Wednesday, September 6, 2017

Why couldn't the police officer accept what the nurse was saying? Again what was so important?
Why was the nurse abandoned?  Where was anyone in authority? No physicians?
Why didn't ,whoever it was on the phone say I will handle this when I come in, I am on my way"
Who took care of this nurses patients? Did the patients see all this commotion?
Did anyone call the CHIEF of POLICE?
I know being a Monday night Quarterback ER isn't the way to go BUT this nurse was left alone. The devastation was heard in her voice. Her cries for help and really, no one was lending a hand for her. Except a voice I heard saying "she is doing her job"
What type of administration does that to an employee? What type of police force is in Utah?
We as nurses are behind this Nurse. Prayers are sent to her And her family!! !!!!!

Sunday, September 3, 2017

I wonder at times, why I think differently then others. There is so much news coverage on the nurse that was arrested. The police officer wanted blood work drawn from a patient and the nurse couldn't / wouldn't do it.
I thought , did the police officer think he could march right in and order blood work from a patient? Why would he think that? Can we as nurses walk into the police department and demand records of criminals? What was so important he couldn't follow the procedures?
But that isn't the real reason I am upset about this whole business. What I don't understand is why this nurse was left to stand on her own! Where was her supervisor? Where was her Director of Nursing? Why wasn't the ER physician handling this incident? S/he is the one ordering the blood work . If  s/he didn't feel the need for this blood work the police officer wanted ,the Medical director should have been called and responded by coming into the ER.
I feel so unsettled due to the lack of support this nurse received.
 Handcuffed and escorted out of the ER by a police officer that needed something in the patients blood work and didn't get it.
Why wasn't the supervisor, head nurse, physician, risk manager, Human Resources, Director of nursing,Medical director ,head of security??????? Most hospitals have a team like this , they are the ones that should of handled the police officer not the nurse.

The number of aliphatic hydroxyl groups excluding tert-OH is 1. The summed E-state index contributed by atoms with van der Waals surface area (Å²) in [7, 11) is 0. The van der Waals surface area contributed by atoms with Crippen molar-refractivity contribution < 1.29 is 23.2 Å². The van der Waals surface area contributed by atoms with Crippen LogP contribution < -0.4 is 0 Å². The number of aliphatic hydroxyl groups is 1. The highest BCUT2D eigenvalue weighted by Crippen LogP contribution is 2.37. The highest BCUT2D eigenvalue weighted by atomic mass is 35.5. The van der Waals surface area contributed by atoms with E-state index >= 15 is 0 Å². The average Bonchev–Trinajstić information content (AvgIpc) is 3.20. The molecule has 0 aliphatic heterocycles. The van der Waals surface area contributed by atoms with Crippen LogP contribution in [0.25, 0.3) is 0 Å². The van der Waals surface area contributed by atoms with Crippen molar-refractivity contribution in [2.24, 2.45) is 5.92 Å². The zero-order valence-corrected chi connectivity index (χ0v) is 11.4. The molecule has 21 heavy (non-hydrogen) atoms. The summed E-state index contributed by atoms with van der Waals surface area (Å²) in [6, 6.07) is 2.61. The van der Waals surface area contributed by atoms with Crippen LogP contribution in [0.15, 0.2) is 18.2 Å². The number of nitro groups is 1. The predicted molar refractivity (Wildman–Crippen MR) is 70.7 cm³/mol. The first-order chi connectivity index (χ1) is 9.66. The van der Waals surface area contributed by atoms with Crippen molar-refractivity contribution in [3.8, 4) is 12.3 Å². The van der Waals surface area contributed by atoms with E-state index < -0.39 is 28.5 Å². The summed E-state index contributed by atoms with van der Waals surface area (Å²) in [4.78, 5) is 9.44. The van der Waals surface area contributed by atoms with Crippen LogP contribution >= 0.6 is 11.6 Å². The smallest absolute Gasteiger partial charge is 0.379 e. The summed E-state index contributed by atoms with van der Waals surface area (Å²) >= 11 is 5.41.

If I ever ended up in that ER I would want that nurse to take care of me because she is a  GREAT NURSE that takes care of the whole patient awake, asleep or unconscious.

Sunday, August 27, 2017

Did you Know?

Lets talk about violence,assaults and homicide.
When we think of violence,violent attacks ,or homicide, most people imagine street crime ,a convenience store robbery gone very badly,or perhaps a lethal home invasion.
My topic is different : violence perpetrated against healthcare workers-nurses,physicians,emergency techs, medical aides,and so forth-at the hands of patients, patients family members and patient acquaintances.
80% of healthcare workers get assaulted   YES I wrote 80% of healthcare workers get assaulted!!!!
The healthcare employee population is,literally and figuratively under attack,and the victims are losing their sense of freedom,safety, emotional stability and in some cases their lives.

We need to continue to let the public know how much violence there is!

Thursday, August 24, 2017

I have read numerous articles about healthcare violence just in the past few days. I am so pleased that the violence in healthcare settings is being recognized. It has been a problem for years. BUT it seems to be all talk! "Needs to be studied more" seems to be in a lot of the writings. My response is
Healthcare professionals are getting hurt in all healthcare facilities. Why isn't anything being done????? The public has very little knowledge of what nurses do . We need to let them know!
 We need to work together and get this job of violence under control now!

Wednesday, July 19, 2017

Elise's Law

Nurse Elise Wilson
After being savagely stabbed by a patient, nurse Elise Wilson’s colleagues, friends and family testify on behalf of “Elise’s Law”.